1902 Encyclopedia > Arboriculture > Propagation and Culture of Coniferous Trees

Arboriculture
(Part 35)




(35) PROPAGATION AND CULTURE OF CONIFEROUS TREES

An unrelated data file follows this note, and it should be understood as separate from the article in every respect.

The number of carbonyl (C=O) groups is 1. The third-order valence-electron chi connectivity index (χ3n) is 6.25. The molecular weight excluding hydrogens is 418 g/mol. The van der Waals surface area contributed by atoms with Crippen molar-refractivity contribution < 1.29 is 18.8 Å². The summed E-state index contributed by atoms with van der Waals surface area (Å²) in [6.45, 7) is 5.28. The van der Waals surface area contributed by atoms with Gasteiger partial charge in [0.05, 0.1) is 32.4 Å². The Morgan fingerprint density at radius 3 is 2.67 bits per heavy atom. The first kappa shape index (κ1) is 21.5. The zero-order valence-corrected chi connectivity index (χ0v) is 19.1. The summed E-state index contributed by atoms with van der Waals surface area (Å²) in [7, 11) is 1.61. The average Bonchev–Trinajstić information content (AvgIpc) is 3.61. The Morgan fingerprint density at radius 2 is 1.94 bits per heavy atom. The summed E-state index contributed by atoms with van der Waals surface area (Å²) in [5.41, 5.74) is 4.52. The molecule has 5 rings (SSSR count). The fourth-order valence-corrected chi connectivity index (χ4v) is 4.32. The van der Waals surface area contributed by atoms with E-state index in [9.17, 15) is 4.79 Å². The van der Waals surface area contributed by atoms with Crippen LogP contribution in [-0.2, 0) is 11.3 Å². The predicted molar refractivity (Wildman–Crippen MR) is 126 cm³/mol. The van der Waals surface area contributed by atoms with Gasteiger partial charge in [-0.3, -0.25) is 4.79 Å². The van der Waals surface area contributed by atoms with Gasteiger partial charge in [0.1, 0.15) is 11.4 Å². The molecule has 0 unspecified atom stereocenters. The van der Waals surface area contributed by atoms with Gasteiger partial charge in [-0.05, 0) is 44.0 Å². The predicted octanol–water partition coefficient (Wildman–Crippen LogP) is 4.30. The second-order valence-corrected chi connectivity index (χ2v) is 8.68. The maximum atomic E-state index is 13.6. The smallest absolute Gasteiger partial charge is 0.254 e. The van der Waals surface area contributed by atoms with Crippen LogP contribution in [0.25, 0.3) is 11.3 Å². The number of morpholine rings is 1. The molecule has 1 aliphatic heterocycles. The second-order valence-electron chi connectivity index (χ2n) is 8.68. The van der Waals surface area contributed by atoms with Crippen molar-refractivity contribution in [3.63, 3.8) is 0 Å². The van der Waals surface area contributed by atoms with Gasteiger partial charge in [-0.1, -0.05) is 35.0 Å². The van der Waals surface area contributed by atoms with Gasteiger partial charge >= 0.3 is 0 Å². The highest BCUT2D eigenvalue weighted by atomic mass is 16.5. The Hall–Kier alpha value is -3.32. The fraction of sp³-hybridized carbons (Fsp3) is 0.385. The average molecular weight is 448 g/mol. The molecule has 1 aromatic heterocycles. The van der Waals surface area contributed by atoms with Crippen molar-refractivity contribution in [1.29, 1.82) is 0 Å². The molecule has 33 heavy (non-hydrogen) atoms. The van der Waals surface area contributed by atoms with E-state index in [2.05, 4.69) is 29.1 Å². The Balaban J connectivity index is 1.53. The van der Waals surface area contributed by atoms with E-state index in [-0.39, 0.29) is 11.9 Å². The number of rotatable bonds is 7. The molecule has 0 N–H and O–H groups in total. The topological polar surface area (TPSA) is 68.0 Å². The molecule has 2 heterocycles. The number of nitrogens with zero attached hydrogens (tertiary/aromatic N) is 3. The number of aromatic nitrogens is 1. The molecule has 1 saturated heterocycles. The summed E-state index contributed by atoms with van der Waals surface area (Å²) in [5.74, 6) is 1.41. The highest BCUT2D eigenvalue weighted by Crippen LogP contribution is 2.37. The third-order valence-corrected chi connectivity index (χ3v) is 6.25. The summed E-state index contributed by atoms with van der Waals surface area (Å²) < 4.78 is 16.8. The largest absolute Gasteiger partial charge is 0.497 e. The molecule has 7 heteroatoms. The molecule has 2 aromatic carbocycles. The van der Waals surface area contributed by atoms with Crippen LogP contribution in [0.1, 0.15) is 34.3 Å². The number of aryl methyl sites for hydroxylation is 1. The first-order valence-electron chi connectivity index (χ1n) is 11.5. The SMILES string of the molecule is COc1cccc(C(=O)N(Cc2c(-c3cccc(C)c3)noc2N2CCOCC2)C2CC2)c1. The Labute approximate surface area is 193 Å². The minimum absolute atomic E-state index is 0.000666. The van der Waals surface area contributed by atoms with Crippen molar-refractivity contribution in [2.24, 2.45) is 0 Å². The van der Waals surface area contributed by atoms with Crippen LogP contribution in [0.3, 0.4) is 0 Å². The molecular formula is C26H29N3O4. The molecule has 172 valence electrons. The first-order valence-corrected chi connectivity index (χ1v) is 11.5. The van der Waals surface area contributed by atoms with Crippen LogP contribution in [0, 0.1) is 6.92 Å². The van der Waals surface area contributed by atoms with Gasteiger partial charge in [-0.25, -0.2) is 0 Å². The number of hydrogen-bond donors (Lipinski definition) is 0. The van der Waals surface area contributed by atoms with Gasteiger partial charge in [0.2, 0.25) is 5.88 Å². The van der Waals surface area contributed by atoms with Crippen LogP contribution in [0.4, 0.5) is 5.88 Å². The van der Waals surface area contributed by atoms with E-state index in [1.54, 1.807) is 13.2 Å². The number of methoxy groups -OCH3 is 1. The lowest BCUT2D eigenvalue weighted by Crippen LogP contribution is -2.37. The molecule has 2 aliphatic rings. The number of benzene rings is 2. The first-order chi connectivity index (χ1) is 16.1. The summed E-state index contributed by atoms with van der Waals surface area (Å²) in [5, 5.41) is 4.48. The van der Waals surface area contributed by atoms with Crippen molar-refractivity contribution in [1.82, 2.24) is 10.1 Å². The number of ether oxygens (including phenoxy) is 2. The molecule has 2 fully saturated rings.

Coniferous trees ripen their seeds from October till January, and if the cones remain on the tree throughout the winter the seeds do not generally drop out till April or May; such as drop into favourable soil come up in five or six weeks. The cones should be collected immediately after they are ripe, and laid in a dry placer. The seeds are extracted by exposing the cones to the heat of the sun under glass, or by subjecting them to artificial heat before an open fire, or on a kiln. The seeds are sown in Aril, in soil dug over and finely raked; and then covered with a thin coating of soil. The beds, after the sowing is completed, should be shaded from the sun by branches of tree. In cold moist climates, such as that of Aberdeen, this shading may be dispensed with; but in the climate of London it is in most seasons necessary, and may be effected by mats, straw, or evergreens. For convenience, the seeds are generally sown in beds, a slight excavation being made by drawing some of the earth to the sides; and in order that the seeds may be evenly deposited on a somewhat firm surface, the bottom of this excavation is lightly rolled. After the seeds are scattered over the beds they are again rolled, and the covering of earth thrown over them. it is found that the rolling of the beds before and after sowing, by bringing the seeds into close contact with the soil, accelerates germination. The more tender pines are sown in pots or flat earthen pans, for the convenience of making them germinate under glass, and to facilitate future transplantation; but the process of sowing is exactly the same. The seedlings require nothing but the usual culture of the nursery for two summers; after which they should be transplanted where they are finally to remain; or they should be planted in the nursery in lines, or scattered over beds; in either case they should be 3 to 6 inches apart, according to their height and the length of the leaves. For the Scotch pine and spruce fir, which grow slowly when young, 3 inches are sufficient, for the larch, which grows rapidly, and for the pinaster, which has long leaves, 6 inches are required here the plants may remain two years, and afterwards be again transplanted; unless they are in the meantime removed to where they are to remain, which, to ensure good timber trees, should be done before young conifers exceed four years' growth.







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